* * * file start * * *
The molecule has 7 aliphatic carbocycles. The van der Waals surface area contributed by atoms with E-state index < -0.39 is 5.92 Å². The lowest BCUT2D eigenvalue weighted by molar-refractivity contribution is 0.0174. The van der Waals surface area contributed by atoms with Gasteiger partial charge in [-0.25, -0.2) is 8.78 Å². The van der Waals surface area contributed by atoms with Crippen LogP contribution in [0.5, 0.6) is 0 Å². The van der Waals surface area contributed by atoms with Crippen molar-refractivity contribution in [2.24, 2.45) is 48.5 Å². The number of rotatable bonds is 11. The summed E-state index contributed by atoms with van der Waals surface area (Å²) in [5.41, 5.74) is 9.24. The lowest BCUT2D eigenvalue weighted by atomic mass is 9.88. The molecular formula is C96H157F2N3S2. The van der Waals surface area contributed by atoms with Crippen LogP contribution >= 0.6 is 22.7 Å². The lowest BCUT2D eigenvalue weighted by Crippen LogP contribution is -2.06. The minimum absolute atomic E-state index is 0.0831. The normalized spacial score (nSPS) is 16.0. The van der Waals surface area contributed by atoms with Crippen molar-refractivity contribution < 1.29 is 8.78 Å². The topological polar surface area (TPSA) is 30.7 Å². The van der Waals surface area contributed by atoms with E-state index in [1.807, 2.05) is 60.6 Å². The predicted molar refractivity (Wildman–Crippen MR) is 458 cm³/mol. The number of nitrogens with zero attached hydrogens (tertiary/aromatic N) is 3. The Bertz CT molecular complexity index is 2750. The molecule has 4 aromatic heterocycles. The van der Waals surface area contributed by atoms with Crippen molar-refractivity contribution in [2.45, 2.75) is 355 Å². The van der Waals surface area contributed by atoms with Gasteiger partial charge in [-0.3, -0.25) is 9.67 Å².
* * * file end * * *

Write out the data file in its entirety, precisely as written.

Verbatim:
The molecule has 7 aliphatic carbocycles. The van der Waals surface area contributed by atoms with E-state index < -0.39 is 5.92 Å². The lowest BCUT2D eigenvalue weighted by molar-refractivity contribution is 0.0174. The van der Waals surface area contributed by atoms with Gasteiger partial charge in [-0.25, -0.2) is 8.78 Å². The van der Waals surface area contributed by atoms with Crippen LogP contribution in [0.5, 0.6) is 0 Å². The van der Waals surface area contributed by atoms with Crippen molar-refractivity contribution in [2.24, 2.45) is 48.5 Å². The number of rotatable bonds is 11. The summed E-state index contributed by atoms with van der Waals surface area (Å²) in [5.41, 5.74) is 9.24. The lowest BCUT2D eigenvalue weighted by atomic mass is 9.88. The molecular formula is C96H157F2N3S2. The van der Waals surface area contributed by atoms with Crippen LogP contribution >= 0.6 is 22.7 Å². The lowest BCUT2D eigenvalue weighted by Crippen LogP contribution is -2.06. The minimum absolute atomic E-state index is 0.0831. The normalized spacial score (nSPS) is 16.0. The van der Waals surface area contributed by atoms with Crippen molar-refractivity contribution < 1.29 is 8.78 Å². The topological polar surface area (TPSA) is 30.7 Å². The van der Waals surface area contributed by atoms with E-state index in [1.807, 2.05) is 60.6 Å². The predicted molar refractivity (Wildman–Crippen MR) is 458 cm³/mol. The number of nitrogens with zero attached hydrogens (tertiary/aromatic N) is 3. The Bertz CT molecular complexity index is 2750. The molecule has 4 aromatic heterocycles. The van der Waals surface area contributed by atoms with Crippen molar-refractivity contribution in [2.45, 2.75) is 355 Å². The van der Waals surface area contributed by atoms with Gasteiger partial charge in [-0.3, -0.25) is 9.67 Å².